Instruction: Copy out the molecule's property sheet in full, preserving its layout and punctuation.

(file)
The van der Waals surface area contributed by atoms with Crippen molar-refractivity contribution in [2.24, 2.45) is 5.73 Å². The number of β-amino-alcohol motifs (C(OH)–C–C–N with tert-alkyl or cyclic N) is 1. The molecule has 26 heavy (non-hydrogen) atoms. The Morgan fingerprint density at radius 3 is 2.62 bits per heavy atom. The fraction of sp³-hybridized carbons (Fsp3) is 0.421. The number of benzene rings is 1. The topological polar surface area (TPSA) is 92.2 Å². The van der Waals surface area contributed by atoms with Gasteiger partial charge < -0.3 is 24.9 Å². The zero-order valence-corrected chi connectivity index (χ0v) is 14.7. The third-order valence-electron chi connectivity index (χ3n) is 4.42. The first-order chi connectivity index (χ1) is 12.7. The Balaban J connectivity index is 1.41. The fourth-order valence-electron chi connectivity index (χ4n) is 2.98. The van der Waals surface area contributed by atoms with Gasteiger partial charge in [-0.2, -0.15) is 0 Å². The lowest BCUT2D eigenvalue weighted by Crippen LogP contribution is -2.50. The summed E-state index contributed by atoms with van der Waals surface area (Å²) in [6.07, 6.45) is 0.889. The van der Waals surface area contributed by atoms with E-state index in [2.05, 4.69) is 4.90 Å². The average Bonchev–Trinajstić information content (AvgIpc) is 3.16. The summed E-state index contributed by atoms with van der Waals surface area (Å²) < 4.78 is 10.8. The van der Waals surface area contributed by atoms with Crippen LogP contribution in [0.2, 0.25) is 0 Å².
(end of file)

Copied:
The van der Waals surface area contributed by atoms with Crippen molar-refractivity contribution in [2.24, 2.45) is 5.73 Å². The number of β-amino-alcohol motifs (C(OH)–C–C–N with tert-alkyl or cyclic N) is 1. The molecule has 26 heavy (non-hydrogen) atoms. The Morgan fingerprint density at radius 3 is 2.62 bits per heavy atom. The fraction of sp³-hybridized carbons (Fsp3) is 0.421. The number of benzene rings is 1. The topological polar surface area (TPSA) is 92.2 Å². The van der Waals surface area contributed by atoms with Gasteiger partial charge < -0.3 is 24.9 Å². The zero-order valence-corrected chi connectivity index (χ0v) is 14.7. The third-order valence-electron chi connectivity index (χ3n) is 4.42. The first-order chi connectivity index (χ1) is 12.7. The Balaban J connectivity index is 1.41. The fourth-order valence-electron chi connectivity index (χ4n) is 2.98. The van der Waals surface area contributed by atoms with Gasteiger partial charge in [-0.2, -0.15) is 0 Å². The lowest BCUT2D eigenvalue weighted by Crippen LogP contribution is -2.50. The summed E-state index contributed by atoms with van der Waals surface area (Å²) in [6.07, 6.45) is 0.889. The van der Waals surface area contributed by atoms with E-state index in [2.05, 4.69) is 4.90 Å². The average Bonchev–Trinajstić information content (AvgIpc) is 3.16. The summed E-state index contributed by atoms with van der Waals surface area (Å²) < 4.78 is 10.8. The van der Waals surface area contributed by atoms with Crippen LogP contribution in [0.2, 0.25) is 0 Å².